Micro-evidence on day labourers and the thickness of labour markets in South Africa
AbstractThe South African labour market is characterised by sharp segmentation, high unemployment and apparently limited informal sector employment. Recent work has focussed on the importance of the quality of education while others have argued that the rigidity of the labour market constrains employment growth. This paper considers the spatial aspects of the day labour market and argues that the size and proximity of economic activity found in agglomerations ensure a thick labour market that allows for better matching between workers and jobs. The results indicate that the day labourers, who were hired by the same employer more often, receive higher earnings and the thicker metropolitan labour market allows workers to become more specialised and receive higher earnings.
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Bibliographic InfoPaper provided by Economic Research Southern Africa in its series Working Papers with number 282.
Length: 21 pages
Date of creation: 2012
Date of revision:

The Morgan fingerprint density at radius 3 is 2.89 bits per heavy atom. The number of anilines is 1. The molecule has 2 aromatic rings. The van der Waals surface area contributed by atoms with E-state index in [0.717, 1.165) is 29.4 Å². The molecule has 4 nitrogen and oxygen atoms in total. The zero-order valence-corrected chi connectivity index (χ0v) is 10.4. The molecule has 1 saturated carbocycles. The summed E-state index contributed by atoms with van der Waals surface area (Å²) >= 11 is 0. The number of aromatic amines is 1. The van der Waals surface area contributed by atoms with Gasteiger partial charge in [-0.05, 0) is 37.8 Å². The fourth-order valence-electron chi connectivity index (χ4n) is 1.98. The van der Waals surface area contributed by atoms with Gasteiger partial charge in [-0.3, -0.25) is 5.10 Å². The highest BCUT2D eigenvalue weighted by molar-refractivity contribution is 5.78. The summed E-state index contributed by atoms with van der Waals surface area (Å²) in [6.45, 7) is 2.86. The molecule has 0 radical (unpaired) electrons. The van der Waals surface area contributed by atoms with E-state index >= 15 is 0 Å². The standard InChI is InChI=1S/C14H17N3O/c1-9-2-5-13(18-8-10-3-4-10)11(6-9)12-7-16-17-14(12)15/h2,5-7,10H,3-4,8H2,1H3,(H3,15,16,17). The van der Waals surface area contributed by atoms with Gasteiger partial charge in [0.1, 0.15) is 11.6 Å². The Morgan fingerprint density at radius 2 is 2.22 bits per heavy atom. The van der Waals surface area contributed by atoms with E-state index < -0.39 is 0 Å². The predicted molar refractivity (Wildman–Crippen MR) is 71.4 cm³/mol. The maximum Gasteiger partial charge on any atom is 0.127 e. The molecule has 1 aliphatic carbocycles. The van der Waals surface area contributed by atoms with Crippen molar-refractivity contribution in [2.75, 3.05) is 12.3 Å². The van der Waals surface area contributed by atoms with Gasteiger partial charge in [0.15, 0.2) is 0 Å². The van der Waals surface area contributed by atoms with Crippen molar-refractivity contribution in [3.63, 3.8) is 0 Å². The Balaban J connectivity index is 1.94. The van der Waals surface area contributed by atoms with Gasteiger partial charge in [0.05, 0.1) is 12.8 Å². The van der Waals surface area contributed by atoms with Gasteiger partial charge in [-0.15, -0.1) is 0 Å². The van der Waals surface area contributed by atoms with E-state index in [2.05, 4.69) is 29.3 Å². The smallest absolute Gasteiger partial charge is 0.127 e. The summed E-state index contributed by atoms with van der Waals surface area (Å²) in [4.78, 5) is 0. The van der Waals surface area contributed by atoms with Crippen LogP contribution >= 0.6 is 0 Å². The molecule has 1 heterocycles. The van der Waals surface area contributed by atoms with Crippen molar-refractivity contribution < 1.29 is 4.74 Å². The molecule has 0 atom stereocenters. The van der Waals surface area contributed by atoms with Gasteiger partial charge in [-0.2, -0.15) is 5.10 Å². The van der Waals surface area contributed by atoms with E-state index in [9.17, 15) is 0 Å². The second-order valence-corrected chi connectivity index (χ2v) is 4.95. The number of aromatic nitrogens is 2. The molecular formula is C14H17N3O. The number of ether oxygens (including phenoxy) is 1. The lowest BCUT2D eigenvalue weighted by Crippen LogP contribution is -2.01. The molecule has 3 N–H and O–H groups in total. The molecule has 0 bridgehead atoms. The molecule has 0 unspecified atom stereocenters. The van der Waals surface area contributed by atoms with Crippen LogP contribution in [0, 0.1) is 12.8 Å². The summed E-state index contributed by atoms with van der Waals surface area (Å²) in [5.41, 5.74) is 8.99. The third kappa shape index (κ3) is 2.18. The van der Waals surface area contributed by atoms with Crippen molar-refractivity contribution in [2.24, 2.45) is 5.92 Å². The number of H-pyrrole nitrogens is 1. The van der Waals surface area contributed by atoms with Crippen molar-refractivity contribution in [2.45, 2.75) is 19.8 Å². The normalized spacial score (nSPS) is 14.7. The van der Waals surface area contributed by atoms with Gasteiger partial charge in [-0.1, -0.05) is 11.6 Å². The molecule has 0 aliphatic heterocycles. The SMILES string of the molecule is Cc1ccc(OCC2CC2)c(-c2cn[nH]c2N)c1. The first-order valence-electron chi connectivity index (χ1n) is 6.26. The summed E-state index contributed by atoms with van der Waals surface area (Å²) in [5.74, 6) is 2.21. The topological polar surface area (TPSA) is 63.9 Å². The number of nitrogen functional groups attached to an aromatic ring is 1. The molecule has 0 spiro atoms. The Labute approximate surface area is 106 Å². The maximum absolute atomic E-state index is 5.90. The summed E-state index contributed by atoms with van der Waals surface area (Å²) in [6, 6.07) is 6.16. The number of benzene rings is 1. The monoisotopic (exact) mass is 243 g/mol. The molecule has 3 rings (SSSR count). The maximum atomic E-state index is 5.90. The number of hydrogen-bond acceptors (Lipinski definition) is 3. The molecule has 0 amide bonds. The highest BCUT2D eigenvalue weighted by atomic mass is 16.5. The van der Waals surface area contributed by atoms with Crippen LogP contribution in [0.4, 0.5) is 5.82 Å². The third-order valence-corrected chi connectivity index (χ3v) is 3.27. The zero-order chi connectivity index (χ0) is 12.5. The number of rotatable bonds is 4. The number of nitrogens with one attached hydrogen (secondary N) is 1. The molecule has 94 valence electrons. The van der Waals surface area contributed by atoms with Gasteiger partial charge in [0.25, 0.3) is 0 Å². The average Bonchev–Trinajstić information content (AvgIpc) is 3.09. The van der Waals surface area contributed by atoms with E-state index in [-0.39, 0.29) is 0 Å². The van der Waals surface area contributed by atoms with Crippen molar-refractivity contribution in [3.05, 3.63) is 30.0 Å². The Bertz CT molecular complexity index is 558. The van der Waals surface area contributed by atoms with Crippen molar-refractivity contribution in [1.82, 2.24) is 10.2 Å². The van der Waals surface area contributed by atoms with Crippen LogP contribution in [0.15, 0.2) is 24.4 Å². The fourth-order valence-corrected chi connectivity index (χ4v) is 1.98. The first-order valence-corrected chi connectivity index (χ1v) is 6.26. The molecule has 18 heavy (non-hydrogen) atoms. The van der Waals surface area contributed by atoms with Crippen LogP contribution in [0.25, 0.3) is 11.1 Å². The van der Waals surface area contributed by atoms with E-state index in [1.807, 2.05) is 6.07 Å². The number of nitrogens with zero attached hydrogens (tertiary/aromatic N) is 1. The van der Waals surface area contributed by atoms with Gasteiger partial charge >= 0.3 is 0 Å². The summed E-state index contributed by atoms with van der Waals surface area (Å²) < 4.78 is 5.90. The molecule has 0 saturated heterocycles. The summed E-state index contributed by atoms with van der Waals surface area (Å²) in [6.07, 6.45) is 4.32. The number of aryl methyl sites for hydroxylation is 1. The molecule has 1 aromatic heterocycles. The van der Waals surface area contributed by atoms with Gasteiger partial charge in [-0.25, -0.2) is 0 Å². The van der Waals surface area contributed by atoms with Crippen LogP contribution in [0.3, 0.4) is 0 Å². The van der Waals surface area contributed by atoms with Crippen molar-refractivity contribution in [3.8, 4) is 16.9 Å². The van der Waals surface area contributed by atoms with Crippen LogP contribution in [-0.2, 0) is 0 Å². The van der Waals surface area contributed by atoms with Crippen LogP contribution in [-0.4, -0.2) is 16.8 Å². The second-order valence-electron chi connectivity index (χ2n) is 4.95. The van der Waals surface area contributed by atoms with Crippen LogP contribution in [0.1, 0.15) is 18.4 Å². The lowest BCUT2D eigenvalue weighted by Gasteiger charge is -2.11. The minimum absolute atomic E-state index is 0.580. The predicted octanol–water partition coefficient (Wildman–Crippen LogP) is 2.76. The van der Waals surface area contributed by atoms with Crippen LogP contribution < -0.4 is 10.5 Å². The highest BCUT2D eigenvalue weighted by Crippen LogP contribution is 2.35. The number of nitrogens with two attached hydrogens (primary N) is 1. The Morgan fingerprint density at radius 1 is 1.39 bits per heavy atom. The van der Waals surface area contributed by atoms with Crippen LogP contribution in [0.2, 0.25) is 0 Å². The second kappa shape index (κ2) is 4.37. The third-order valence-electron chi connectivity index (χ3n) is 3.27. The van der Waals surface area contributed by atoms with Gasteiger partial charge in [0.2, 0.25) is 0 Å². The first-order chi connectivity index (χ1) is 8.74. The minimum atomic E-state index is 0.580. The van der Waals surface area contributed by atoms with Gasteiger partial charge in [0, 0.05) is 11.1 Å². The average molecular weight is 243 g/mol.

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More information through EDIRC
Day labourers; Labour market; Agglomeration;
Find related papers by JEL classification:
- J21 - Labor and Demographic Economics - - Demand and Supply of Labor - - - Labor Force and Employment, Size, and Structure
- J24 - Labor and Demographic Economics - - Demand and Supply of Labor - - - Human Capital; Skills; Occupational Choice; Labor Productivity
- J31 - Labor and Demographic Economics - - Wages, Compensation, and Labor Costs - - - Wage Level and Structure; Wage Differentials
- R23 - Urban, Rural, Regional, Real Estate, and Transportation Economics - - Household Analysis - - - Regional Migration; Regional Labor Markets; Population
This paper has been announced in the following NEP Reports:
- NEP-AFR-2012-05-22 (Africa)
- NEP-ALL-2012-05-22 (All new papers)
- NEP-DEV-2012-05-22 (Development)
- NEP-IUE-2012-05-22 (Informal & Underground Economics)
- NEP-LAB-2012-05-22 (Labour Economics)
- NEP-LMA-2012-05-22 (Labor Markets - Supply, Demand, & Wages)
- NEP-URE-2012-05-22 (Urban & Real Estate Economics)
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